Students in many disciplines benefit from the help of established writers, thanks to a Royal Literary Fund scheme.
For many years the Royal Literary Fund was an impoverished charity scrabbling around to find funds to support struggling writers. Then royalties from the estate of the novelist W Somerset Maugham and the works of A A Milne and Disney's subsequent exploitation of the Pooh characters dramatically increased its income. Founded in 1790 for the relief of poor and distressed authors, the fund suddenly found itself awash with money. At first the trustees were at a loss to know what to do with it until one trustee, Hilary Spurling, biographer of Paul Scott and Henri Matisse, had an idea. The fund's charter defined its secondary purpose as the advancement of public education.
Why not use the money to support a number of university and college-based fellows who could spend half their working week writing poetry, novels and plays and the other half helping students to improve their essay-writing skills? Without fanfare a pilot scheme was launched three years ago. This year the fund is spending nearly £1m supporting 55 writing fellows in 38 universities and colleges. It is a remarkable success story. "We thought of this scheme as a way of putting writers in universities, which would benefit writers because they would have a year of secure income and at the same time it would further public education because they would be there to help people to write," Spurling said.
There were plenty of creative writers in the universities and colleges already, so the idea was that these new writing fellows would help undergraduates, postgraduates and academics to express themselves better in their essays and academic work. She explained: "Medical students need to be able to compose a letter to a medical journal, landscape gardeners need to be able to know how to describe their landscapes and museum curators need to know how to be able to write labels.
"There are lots of good jobbing writers who are not necessarily high-fliers who are maybe finding it harder and harder to earn a living. But every single writer in the country of whatever kind, even if he or she has only written knitting catalogue texts, knows how to write a sentence and knows what a verb is."
Each fellow is paid £14,000 during the year-long fellowship and all their expenses are met by the fund. They are given a room on campus with the use of a telephone, computer and photocopier. If the fellow chooses to live on campus the host college will also provide living accommodation. The fellow must make him or herself available to students two days a week. They can offer one-to-one tuition, workshops, seminars or group work. Whatever teaching arrangements are made, the fund is clear that the writer should be left with ample time to pursue his or her own work with out distraction.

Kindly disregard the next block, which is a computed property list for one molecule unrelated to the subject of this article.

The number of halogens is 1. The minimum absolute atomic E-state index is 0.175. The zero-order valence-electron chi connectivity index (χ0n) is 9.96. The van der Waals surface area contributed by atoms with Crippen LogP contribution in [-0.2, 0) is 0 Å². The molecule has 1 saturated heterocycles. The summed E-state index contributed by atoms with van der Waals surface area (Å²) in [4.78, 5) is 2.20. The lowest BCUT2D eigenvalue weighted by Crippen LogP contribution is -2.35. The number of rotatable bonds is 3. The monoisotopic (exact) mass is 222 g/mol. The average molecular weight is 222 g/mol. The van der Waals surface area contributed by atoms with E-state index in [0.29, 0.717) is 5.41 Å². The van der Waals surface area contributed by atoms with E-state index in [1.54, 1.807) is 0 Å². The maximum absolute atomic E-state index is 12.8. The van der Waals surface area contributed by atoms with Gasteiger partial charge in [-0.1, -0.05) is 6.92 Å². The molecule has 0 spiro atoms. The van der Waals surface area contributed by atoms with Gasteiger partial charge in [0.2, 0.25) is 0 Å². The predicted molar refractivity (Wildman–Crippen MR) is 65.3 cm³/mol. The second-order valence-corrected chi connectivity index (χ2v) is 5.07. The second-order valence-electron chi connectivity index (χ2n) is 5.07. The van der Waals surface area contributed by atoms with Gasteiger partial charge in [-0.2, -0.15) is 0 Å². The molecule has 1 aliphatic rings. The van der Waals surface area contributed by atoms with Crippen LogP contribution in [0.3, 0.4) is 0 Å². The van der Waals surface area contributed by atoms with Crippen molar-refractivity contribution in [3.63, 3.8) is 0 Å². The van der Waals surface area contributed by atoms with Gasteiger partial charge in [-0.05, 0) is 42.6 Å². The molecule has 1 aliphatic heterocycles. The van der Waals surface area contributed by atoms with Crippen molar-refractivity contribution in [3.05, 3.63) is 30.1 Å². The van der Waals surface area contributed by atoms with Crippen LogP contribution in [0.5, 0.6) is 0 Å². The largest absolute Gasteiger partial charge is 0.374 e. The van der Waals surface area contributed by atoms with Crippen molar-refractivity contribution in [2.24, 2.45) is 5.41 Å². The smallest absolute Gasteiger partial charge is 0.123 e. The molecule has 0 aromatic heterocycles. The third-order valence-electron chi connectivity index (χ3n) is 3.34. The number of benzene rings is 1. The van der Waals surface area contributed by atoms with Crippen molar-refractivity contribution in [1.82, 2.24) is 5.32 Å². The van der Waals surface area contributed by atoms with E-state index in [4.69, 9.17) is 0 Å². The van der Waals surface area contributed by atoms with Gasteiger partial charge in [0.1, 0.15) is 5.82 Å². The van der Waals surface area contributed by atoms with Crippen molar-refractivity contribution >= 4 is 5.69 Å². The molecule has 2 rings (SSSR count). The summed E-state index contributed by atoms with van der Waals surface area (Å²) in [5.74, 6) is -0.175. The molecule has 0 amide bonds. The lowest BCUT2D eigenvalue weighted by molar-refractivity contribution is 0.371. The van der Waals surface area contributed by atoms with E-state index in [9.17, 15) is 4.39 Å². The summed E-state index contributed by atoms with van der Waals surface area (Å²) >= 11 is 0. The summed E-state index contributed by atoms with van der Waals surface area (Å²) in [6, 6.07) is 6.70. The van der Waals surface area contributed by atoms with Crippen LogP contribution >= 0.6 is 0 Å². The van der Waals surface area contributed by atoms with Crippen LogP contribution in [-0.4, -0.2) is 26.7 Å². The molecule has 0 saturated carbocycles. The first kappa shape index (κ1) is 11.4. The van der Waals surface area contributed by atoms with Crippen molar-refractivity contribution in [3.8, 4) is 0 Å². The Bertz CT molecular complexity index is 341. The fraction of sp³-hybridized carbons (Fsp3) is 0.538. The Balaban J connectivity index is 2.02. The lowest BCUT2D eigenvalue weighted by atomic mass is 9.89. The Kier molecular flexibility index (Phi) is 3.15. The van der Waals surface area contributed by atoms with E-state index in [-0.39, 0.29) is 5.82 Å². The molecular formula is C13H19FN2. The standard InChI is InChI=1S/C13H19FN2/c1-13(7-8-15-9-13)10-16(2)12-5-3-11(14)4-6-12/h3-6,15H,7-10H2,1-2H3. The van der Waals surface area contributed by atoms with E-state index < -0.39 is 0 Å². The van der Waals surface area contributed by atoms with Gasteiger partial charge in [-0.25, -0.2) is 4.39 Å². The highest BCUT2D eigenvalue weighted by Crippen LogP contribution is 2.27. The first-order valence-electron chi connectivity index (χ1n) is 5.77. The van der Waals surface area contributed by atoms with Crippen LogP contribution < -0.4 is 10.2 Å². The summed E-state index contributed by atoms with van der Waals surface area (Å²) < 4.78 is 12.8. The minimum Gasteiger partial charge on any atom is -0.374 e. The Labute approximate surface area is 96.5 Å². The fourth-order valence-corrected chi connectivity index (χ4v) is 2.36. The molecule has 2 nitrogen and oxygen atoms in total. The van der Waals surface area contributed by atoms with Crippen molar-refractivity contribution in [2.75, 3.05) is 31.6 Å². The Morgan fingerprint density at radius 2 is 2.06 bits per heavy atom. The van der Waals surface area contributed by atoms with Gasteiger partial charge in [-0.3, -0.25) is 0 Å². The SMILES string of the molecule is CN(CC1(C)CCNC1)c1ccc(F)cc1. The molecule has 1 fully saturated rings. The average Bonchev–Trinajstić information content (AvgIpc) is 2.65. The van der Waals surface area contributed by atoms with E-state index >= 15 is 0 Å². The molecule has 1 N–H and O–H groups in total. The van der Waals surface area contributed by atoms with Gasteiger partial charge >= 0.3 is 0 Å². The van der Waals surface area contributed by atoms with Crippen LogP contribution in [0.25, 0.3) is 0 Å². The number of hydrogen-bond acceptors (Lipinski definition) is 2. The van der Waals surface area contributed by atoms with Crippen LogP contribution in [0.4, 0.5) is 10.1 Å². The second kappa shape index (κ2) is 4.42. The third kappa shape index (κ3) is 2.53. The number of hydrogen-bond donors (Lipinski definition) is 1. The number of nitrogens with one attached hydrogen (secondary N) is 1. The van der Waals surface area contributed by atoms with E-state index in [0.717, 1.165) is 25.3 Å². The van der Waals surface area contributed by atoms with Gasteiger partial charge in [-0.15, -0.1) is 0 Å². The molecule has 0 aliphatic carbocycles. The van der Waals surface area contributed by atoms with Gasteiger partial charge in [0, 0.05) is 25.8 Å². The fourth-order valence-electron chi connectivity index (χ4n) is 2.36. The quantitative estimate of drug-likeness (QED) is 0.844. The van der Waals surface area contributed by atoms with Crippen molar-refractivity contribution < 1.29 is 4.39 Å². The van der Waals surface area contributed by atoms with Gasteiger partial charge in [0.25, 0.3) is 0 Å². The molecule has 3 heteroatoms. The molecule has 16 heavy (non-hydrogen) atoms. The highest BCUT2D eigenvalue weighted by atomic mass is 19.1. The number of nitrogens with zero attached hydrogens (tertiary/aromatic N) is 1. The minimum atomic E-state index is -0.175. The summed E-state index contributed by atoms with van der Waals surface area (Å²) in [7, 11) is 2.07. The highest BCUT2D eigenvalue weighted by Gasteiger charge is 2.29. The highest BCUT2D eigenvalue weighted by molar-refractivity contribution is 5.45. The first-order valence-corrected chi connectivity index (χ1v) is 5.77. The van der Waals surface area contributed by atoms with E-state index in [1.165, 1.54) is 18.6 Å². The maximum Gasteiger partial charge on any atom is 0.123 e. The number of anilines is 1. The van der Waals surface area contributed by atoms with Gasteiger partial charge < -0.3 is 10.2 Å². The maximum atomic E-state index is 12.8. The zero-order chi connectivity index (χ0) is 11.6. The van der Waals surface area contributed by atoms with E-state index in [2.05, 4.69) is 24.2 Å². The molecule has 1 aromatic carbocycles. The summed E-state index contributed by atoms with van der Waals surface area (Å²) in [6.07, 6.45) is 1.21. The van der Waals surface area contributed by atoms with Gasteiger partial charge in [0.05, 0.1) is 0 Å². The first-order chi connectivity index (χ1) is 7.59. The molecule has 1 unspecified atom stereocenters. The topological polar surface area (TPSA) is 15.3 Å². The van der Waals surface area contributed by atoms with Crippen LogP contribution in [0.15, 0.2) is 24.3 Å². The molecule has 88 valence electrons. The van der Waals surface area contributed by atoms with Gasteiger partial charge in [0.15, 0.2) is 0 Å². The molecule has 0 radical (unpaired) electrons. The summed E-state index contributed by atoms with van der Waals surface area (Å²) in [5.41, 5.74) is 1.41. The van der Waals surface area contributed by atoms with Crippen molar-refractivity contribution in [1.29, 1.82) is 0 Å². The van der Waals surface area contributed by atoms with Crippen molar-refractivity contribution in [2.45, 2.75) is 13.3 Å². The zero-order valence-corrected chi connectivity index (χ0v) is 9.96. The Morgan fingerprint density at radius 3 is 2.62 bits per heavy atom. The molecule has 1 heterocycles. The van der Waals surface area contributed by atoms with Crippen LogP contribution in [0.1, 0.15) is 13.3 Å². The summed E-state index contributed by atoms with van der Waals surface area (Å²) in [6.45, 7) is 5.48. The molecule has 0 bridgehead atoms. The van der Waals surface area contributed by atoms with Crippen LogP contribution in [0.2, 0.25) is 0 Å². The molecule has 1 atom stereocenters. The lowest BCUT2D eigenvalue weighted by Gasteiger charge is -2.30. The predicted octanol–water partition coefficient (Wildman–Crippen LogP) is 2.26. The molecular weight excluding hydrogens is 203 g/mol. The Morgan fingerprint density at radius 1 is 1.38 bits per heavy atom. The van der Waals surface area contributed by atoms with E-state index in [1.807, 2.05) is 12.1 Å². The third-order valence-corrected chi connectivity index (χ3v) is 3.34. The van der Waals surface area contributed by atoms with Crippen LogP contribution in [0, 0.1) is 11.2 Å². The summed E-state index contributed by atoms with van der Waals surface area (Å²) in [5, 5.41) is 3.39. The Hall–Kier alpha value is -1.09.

It is hoped that students from all disciplines will feel free to consult the fellow on anything from writing an essay or thesis to setting out an argument, making a proposal, writing a letter or composing a job application. The fellowship scheme is open to poets, playwrights, novelists, scientific and technical writers, historians, biographers, translators and jobbing writers of all varieties.
"We have been astounded. What the writers have found they are doing is not saying, 'This is a noun, this a verb, that is how you write a sentence' but saying 'Yes you can write, everybody can write, tell me about this.' When you get someone who thought they could not write to write something that is lively, clear and readable, that is tremendously satisfying.
"What students do find difficult is to get over the inhibitions which prevent them from expressing ideas clearly. And since writers struggle on a daily basis with precisely those blockages, that has been very mutually stimulating and reassuring for both writers and students."
Sally Cline, biographer of Scott and Zelda Fitzgerald and writing fellow at Anglia Polytechnic University in Cambridge, said students book four or five weeks ahead to see her. "There is never a spare slot on my list. They often arrive fretful about either their academic or creative writing abilities and after an hour in my home-from-home room (plants, coffee, biscuits) they go away refreshed, eager to learn and improve the writing skills they hardly knew they had. "The scheme has improved the writer's lot in the UK out of all recognition. Some of us may miss the solitude and space of working from home but none of us miss grubbing around for part-time, ill-paid jobs to support our writing," she said.
Dr Rebecca Stott, head of the English department where Sally Cline is based, said students were going to Cline for advice on essays. "Students who have been able to work with her have been able to raise their average grades by between 5% and 10%, which has sometimes taken them over a class from 2:2 to 2:1 and higher."
Steven Matthews, chair of the English department at Oxford Brookes University, which has two poets, Mario Petrucci and Neil Rollinson, as fellows, said the impact was not limited to English students. Petrucci, he added, had worked with students in geography on their notebook journals and people in the school of health care about presentation and writing essays. "Students are often not able to develop their ideas in the coherent and expanded form that is necessary at a university level. They have real problems with sentence structure and structuring essays."
David Morley, director of the writing programme at Warwick University where Carole Angier, the biographer of Primo Levi, and Simon Rae, the poet, are fellows, described the Royal Literary Fund scheme as "tremendous".
"A lot of student scientists are largely thrown to the dogs when it comes to writing up [their research projects]. It's assumed that we know how to do it and we don't." The presence of these fellows was helping to address this overlooked problem, he said.